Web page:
Then, I saw that sweet sight of runners pitching downward. We’d hit the declivity. The turnover started to come back and the noise began to build. At first it was a few shouts, but with about 200 meters to go, it was a full on roar. 1st Avenue was jam-packed and the wall of noise hit me all at once. The screams raised goosebumps on my arms as I thundered through. I held back on the throttle and tried to control the pace.
But then a funny thing happened. Rather than speeding up, I started to worry about holding on. For the first 15 miles, my head was as clear and blue as the sky we ran under. But coming off the bridge, the thunderclouds began to bloom and by 16.5, I felt like a hurricane was churning inside my head.
I tried to use the energy from the crowd to push through it but to no avail. I shut down everything around me and retreated inside my head to work this out. I started taking both Gatorade and water at each station and found that it only made me feel full and sent my heart rate sky rocketing. My watch was still of no use as it tried to correct itself after the bridge.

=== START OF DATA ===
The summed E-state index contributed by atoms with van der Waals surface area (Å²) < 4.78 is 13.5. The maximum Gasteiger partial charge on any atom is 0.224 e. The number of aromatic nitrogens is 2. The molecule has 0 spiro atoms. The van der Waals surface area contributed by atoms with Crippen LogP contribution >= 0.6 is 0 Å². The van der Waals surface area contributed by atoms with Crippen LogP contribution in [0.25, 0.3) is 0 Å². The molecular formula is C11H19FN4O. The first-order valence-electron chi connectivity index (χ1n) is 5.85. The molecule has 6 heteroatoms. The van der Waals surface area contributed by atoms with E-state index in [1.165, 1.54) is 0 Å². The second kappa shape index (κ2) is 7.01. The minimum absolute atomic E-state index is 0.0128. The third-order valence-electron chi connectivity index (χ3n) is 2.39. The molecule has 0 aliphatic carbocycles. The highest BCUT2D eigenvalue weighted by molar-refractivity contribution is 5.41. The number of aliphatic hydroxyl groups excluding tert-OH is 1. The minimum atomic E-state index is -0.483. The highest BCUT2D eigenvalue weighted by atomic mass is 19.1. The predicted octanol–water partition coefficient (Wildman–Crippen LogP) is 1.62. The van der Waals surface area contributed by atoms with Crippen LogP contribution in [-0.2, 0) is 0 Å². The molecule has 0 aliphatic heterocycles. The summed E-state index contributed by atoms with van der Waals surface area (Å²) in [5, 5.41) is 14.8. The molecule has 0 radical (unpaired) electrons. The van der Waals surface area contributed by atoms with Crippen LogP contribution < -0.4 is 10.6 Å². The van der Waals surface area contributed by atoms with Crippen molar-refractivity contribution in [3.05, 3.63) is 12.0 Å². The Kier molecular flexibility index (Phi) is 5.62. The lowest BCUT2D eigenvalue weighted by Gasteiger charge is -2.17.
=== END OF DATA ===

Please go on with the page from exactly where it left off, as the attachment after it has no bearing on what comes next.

At 17, the negotiation began. I could walk. No. I could walk through the next water station. No. If I walk, if I stop, if I lose the rhythm, it’s all over. Just a quick walk to get our head right. If you walk, it’s over.
I started thinking about a conversation I had with my friend Paul the day before. Paul is a vet of many many marathons. "It's always bad at some point," he said. "It's seeing yourself through it. Can you ride it out until that second wind?" Shalane Flanagan called it getting to the pain. I called it getting uncomfortable. When I trained this time around, I incorporated this thought process to be mentally ready: It's going to get uncomfortable in the race so you need to get used to being uncomfortable now. Dammit, I was as uncomfortable as I'd ever been.